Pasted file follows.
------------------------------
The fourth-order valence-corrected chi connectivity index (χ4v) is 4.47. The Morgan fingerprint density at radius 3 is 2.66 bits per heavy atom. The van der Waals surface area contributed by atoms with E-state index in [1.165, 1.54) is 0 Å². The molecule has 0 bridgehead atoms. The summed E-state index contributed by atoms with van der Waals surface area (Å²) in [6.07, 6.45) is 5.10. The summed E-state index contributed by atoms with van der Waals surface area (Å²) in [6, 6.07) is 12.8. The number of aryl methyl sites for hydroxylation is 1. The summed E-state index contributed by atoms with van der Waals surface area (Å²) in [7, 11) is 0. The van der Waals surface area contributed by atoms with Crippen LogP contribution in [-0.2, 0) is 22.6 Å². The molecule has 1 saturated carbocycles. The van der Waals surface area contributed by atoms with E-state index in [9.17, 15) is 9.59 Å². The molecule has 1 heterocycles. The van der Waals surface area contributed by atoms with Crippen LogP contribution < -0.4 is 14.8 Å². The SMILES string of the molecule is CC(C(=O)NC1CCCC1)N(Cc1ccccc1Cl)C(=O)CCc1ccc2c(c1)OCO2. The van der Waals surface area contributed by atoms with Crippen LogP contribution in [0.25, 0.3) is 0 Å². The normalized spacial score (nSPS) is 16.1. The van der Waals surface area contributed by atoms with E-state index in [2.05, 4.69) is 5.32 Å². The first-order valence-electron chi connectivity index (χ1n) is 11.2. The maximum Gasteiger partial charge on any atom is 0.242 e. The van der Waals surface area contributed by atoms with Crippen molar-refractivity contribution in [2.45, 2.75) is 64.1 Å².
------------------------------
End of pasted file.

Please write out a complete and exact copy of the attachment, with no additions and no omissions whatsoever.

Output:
The fourth-order valence-corrected chi connectivity index (χ4v) is 4.47. The Morgan fingerprint density at radius 3 is 2.66 bits per heavy atom. The van der Waals surface area contributed by atoms with E-state index in [1.165, 1.54) is 0 Å². The molecule has 0 bridgehead atoms. The summed E-state index contributed by atoms with van der Waals surface area (Å²) in [6.07, 6.45) is 5.10. The summed E-state index contributed by atoms with van der Waals surface area (Å²) in [6, 6.07) is 12.8. The number of aryl methyl sites for hydroxylation is 1. The summed E-state index contributed by atoms with van der Waals surface area (Å²) in [7, 11) is 0. The van der Waals surface area contributed by atoms with Crippen LogP contribution in [-0.2, 0) is 22.6 Å². The molecule has 1 saturated carbocycles. The van der Waals surface area contributed by atoms with E-state index in [9.17, 15) is 9.59 Å². The molecule has 1 heterocycles. The van der Waals surface area contributed by atoms with Crippen LogP contribution < -0.4 is 14.8 Å². The SMILES string of the molecule is CC(C(=O)NC1CCCC1)N(Cc1ccccc1Cl)C(=O)CCc1ccc2c(c1)OCO2. The van der Waals surface area contributed by atoms with Crippen LogP contribution in [0.25, 0.3) is 0 Å². The normalized spacial score (nSPS) is 16.1. The van der Waals surface area contributed by atoms with E-state index in [2.05, 4.69) is 5.32 Å². The first-order valence-electron chi connectivity index (χ1n) is 11.2. The maximum Gasteiger partial charge on any atom is 0.242 e. The van der Waals surface area contributed by atoms with Crippen molar-refractivity contribution in [2.45, 2.75) is 64.1 Å².